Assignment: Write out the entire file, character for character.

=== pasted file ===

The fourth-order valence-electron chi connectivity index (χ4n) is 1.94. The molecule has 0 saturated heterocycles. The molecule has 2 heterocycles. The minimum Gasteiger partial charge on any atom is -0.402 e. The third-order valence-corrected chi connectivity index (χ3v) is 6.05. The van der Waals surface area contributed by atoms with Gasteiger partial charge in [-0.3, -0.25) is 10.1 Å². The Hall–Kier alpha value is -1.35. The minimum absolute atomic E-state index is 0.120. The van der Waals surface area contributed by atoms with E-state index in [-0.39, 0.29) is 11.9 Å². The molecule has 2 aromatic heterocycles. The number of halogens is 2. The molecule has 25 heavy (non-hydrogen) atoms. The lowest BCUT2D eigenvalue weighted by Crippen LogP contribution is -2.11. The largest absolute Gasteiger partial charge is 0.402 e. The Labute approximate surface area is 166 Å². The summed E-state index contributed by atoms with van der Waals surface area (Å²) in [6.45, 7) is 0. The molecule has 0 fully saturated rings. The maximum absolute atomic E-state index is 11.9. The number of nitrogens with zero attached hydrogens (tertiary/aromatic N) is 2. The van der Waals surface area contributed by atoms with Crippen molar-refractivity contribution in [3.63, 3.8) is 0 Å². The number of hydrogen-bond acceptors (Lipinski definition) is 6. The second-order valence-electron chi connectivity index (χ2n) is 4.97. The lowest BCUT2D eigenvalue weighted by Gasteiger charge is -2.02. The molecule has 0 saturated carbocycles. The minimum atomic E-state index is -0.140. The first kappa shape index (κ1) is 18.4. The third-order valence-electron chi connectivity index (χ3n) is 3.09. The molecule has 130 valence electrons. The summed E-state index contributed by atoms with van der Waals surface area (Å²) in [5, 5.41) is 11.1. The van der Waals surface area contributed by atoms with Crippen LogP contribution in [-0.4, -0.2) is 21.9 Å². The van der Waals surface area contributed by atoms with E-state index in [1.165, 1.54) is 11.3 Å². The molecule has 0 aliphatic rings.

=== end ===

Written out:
The fourth-order valence-electron chi connectivity index (χ4n) is 1.94. The molecule has 0 saturated heterocycles. The molecule has 2 heterocycles. The minimum Gasteiger partial charge on any atom is -0.402 e. The third-order valence-corrected chi connectivity index (χ3v) is 6.05. The van der Waals surface area contributed by atoms with Gasteiger partial charge in [-0.3, -0.25) is 10.1 Å². The Hall–Kier alpha value is -1.35. The minimum absolute atomic E-state index is 0.120. The van der Waals surface area contributed by atoms with E-state index in [-0.39, 0.29) is 11.9 Å². The molecule has 2 aromatic heterocycles. The number of halogens is 2. The molecule has 25 heavy (non-hydrogen) atoms. The lowest BCUT2D eigenvalue weighted by Crippen LogP contribution is -2.11. The largest absolute Gasteiger partial charge is 0.402 e. The Labute approximate surface area is 166 Å². The summed E-state index contributed by atoms with van der Waals surface area (Å²) in [6.45, 7) is 0. The molecule has 0 fully saturated rings. The maximum absolute atomic E-state index is 11.9. The number of nitrogens with zero attached hydrogens (tertiary/aromatic N) is 2. The van der Waals surface area contributed by atoms with Crippen molar-refractivity contribution in [3.63, 3.8) is 0 Å². The number of hydrogen-bond acceptors (Lipinski definition) is 6. The second-order valence-electron chi connectivity index (χ2n) is 4.97. The lowest BCUT2D eigenvalue weighted by Gasteiger charge is -2.02. The molecule has 0 saturated carbocycles. The minimum atomic E-state index is -0.140. The first kappa shape index (κ1) is 18.4. The third-order valence-electron chi connectivity index (χ3n) is 3.09. The molecule has 130 valence electrons. The summed E-state index contributed by atoms with van der Waals surface area (Å²) in [5, 5.41) is 11.1. The van der Waals surface area contributed by atoms with Crippen LogP contribution in [-0.4, -0.2) is 21.9 Å². The van der Waals surface area contributed by atoms with E-state index in [1.165, 1.54) is 11.3 Å². The molecule has 0 aliphatic rings.